by Lonnie Hicks
She's now gone home,
smile lighting up the clouds as she went I'm sure;
over-weight, in her double-wide on wheels;
hundreds of mourners
all in white
"Oh where joy abounds."
She wanted it that way.
They didn't put her in the hearse at first
they just rolled her down our street
and through the neighborhood
so any and all could pay their respects;
besides most didn't have cars for the funeral ride
they just opened their windows and waved her on
"Bye Lulu. God's gonna get a good one back."
Strong as the human will, she fed the relatives every Sunday;
supper at noon, hot biscuits and syrup, spaghetti cauldron-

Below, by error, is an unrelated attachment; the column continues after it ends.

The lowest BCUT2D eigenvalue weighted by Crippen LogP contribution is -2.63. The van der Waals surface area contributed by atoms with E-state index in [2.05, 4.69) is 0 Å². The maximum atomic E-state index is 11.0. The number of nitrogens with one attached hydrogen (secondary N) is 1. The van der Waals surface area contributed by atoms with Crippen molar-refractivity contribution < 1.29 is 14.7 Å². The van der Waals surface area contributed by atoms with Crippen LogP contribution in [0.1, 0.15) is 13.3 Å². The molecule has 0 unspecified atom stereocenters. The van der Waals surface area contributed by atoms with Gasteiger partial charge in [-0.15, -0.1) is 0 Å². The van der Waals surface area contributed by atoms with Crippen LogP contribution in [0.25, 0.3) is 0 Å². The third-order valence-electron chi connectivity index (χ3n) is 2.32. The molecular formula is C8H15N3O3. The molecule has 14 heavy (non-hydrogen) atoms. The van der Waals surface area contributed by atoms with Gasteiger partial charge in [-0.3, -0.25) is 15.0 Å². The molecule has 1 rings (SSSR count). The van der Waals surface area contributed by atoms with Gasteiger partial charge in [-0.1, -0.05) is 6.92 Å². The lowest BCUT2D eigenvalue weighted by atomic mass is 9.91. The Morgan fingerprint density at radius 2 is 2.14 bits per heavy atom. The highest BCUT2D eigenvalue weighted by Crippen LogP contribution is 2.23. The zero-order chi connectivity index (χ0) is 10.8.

enough for thirty- where she'd hand out the encouragement,
the admonishments and the love,
that big hand of hers in the family dike;
eyes of a leather eagle, heart of velvet stone,
arms full of "chilings" at her ample bosom
making Sunday Order for diners who sometimes had a week
of hurt, pain and disorder.
Come to grandma's house and all that parked at the door
with her eggs and bacon and her love.
Made the comforts of home for family and strangers, took them in her arms and cut their Chain of Sorrows and made it alright.
Lit her Sunday candle, said Grace, heads bowed and she would circulate
talking to and touching each one.
Granddad, handed out bus and carfare
and made that week better for many
who left with brown bags of food and ration stamps.
So when her Big Brown Chariot rolled down the street
that Sunday noon
she'd be rising soon;
could never die;
so we loaned her back to God
as long as he needed.
Last updated August 11, 2011